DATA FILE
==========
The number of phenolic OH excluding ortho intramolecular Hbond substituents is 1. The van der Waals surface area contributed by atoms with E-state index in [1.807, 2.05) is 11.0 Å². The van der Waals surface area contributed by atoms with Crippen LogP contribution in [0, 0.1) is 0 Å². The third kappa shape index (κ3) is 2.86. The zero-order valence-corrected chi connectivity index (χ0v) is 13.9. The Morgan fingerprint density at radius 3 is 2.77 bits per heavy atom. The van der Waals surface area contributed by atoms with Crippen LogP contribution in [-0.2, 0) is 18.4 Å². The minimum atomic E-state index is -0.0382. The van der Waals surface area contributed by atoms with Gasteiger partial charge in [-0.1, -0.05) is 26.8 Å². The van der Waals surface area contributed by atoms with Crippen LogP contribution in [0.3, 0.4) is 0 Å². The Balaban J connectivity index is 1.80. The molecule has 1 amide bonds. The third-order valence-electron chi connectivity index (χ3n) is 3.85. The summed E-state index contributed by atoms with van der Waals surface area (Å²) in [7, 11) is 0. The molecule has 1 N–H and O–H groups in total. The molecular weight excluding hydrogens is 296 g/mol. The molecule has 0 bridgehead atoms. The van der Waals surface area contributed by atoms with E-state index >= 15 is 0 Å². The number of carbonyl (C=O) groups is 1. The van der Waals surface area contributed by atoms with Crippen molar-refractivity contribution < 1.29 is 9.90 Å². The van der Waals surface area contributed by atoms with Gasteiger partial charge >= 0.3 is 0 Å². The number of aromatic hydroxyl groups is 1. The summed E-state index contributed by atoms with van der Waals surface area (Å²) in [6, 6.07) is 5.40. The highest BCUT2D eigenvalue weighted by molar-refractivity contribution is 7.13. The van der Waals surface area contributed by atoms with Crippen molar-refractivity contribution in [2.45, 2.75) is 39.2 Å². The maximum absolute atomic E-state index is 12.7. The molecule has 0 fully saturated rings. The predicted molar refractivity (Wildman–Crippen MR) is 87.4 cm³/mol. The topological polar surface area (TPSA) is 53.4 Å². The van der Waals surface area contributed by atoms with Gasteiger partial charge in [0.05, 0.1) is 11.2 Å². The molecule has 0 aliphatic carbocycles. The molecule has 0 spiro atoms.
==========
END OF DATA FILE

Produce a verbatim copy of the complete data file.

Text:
The number of phenolic OH excluding ortho intramolecular Hbond substituents is 1. The van der Waals surface area contributed by atoms with E-state index in [1.807, 2.05) is 11.0 Å². The van der Waals surface area contributed by atoms with Crippen LogP contribution in [0, 0.1) is 0 Å². The third kappa shape index (κ3) is 2.86. The zero-order valence-corrected chi connectivity index (χ0v) is 13.9. The Morgan fingerprint density at radius 3 is 2.77 bits per heavy atom. The van der Waals surface area contributed by atoms with Crippen LogP contribution in [-0.2, 0) is 18.4 Å². The minimum atomic E-state index is -0.0382. The van der Waals surface area contributed by atoms with Gasteiger partial charge in [-0.1, -0.05) is 26.8 Å². The van der Waals surface area contributed by atoms with Crippen LogP contribution in [0.3, 0.4) is 0 Å². The Balaban J connectivity index is 1.80. The molecule has 1 amide bonds. The third-order valence-electron chi connectivity index (χ3n) is 3.85. The summed E-state index contributed by atoms with van der Waals surface area (Å²) in [7, 11) is 0. The molecule has 1 N–H and O–H groups in total. The molecular weight excluding hydrogens is 296 g/mol. The molecule has 0 bridgehead atoms. The van der Waals surface area contributed by atoms with E-state index >= 15 is 0 Å². The number of carbonyl (C=O) groups is 1. The van der Waals surface area contributed by atoms with Crippen molar-refractivity contribution < 1.29 is 9.90 Å². The van der Waals surface area contributed by atoms with Gasteiger partial charge >= 0.3 is 0 Å². The number of aromatic hydroxyl groups is 1. The summed E-state index contributed by atoms with van der Waals surface area (Å²) in [6, 6.07) is 5.40. The highest BCUT2D eigenvalue weighted by molar-refractivity contribution is 7.13. The van der Waals surface area contributed by atoms with Crippen molar-refractivity contribution in [2.45, 2.75) is 39.2 Å². The maximum absolute atomic E-state index is 12.7. The molecule has 0 fully saturated rings. The predicted molar refractivity (Wildman–Crippen MR) is 87.4 cm³/mol. The topological polar surface area (TPSA) is 53.4 Å². The van der Waals surface area contributed by atoms with Gasteiger partial charge in [0.05, 0.1) is 11.2 Å². The molecule has 0 aliphatic carbocycles. The molecule has 0 spiro atoms.